A new adaptive optics (AO) retinal imaging system is proposed that is based on the principles of digital holography and dispenses with the wavefront sensor and wavefront modulator of conventional AO system. Digital holography (DH) is an emergent new imaging technology that gives direct numerical access to the phase of the optical field, thus allowing precise control and manipulation of the optical field. Incorporation of DH in an ophthalmic imaging system can lead to versatile imaging capabilities at substantially reduced complexity and cost of the instrument. A typical conventional AO system includes several critical hardware pieces: spatial light modulator, lenslet array, and a second CCD camera in addition to the camera for imaging. The proposed digital holographic adaptive optics (DHAO) system replaces these hardware components with numerical processing for wavefront measurement and compensation of aberration through the principles of digital holography. The wavefront sensing and correction by DHAO have almost the full resolution of the CCD camera. It is inherently faster than conventional AO because it does not involve feedback and iteration, and the dynamic range of deformation measurement is essentially unlimited. DHAO may offer additional novel imaging capabilities such as wider field of view of the retina, automatic focus over the entire FOV of curved retinal surface, topography of the retinal surface, and 3D imaging of intraocular debris distribution. The proposed project will start with a set of experiments designed to demonstrate the principles of wavefront sensing and aberration compensation by DHAO and to measure and characterize basic imaging parameters such as the resolution, point spread function, light budget, signal and noise, and dynamic range. Then a self- contained benchtop instrument is to be constructed, sufficiently compact and robust for systematic imaging experiments with realistic eye models and excised animal eyes. Development of a suite of software programs is an important part of the construction. A series of imaging experiments will be carried out to evaluate the imaging capabilities of the DHAO instrument and to develop several special imaging techniques, especially to highlight some of the unique capabilities of the proposed system. The proposed DHAO instrument will provide high resolution images of retina and other structures as well as a number of novel imaging capabilities, but with significantly lower complexity and cost compared to current technology. This will make high-resolution ophthalmic imaging available and applicable to a wider range of diagnosis and treatments in ophthalmology, such as in retinal degeneration, glaucoma, and refractive surgery.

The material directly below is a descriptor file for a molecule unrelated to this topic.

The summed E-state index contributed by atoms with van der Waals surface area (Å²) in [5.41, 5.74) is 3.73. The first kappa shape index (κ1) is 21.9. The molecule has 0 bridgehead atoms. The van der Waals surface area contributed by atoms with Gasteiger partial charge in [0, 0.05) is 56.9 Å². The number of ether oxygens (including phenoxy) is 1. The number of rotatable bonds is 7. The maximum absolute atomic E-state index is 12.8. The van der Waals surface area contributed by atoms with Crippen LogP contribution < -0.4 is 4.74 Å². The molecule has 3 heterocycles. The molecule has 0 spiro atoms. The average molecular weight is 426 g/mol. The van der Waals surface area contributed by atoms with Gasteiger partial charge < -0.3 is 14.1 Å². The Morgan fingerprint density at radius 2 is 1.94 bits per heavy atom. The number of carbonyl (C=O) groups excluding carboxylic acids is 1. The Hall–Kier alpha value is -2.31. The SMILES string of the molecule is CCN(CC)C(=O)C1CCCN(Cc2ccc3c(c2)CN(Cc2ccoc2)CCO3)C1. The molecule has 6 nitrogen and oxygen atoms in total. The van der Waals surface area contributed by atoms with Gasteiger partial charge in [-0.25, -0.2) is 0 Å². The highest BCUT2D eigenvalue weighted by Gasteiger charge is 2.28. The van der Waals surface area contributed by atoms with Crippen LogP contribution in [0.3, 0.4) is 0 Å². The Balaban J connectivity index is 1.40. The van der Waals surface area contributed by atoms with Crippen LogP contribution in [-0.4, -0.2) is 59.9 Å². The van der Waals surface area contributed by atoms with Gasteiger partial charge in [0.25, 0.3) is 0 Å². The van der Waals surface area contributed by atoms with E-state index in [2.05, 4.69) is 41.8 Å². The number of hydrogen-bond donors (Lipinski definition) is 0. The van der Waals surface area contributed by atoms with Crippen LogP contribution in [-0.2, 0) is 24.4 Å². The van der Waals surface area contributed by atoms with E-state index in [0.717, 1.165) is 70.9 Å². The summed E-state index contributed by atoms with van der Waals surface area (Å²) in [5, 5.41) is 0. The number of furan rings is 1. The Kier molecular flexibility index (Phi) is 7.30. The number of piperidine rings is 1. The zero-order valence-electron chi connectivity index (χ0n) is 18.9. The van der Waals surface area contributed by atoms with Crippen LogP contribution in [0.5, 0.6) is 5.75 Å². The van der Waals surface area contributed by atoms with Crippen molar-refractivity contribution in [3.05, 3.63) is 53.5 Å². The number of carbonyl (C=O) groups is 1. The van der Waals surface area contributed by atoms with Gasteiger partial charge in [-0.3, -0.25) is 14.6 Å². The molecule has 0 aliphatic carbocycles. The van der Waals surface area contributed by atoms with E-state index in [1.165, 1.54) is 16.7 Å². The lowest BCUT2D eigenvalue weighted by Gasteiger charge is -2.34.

The proposed research introduces a novel method of adaptive optics for ophthalmic imaging. It uses the principles of digital holography to both sense and compensate for aberrations in the eye's lens and cornea, allowing high resolution images of retina and other structures. The digital holographic adaptive optics instrument will be significantly lower in complexity and cost compared to current technology, thus making the high-resolution ophthalmic imaging available and applicable to a wider range of diagnosis and treatments in ophthalmology, such as in retinal degeneration, glaucoma, and lasik surgery.
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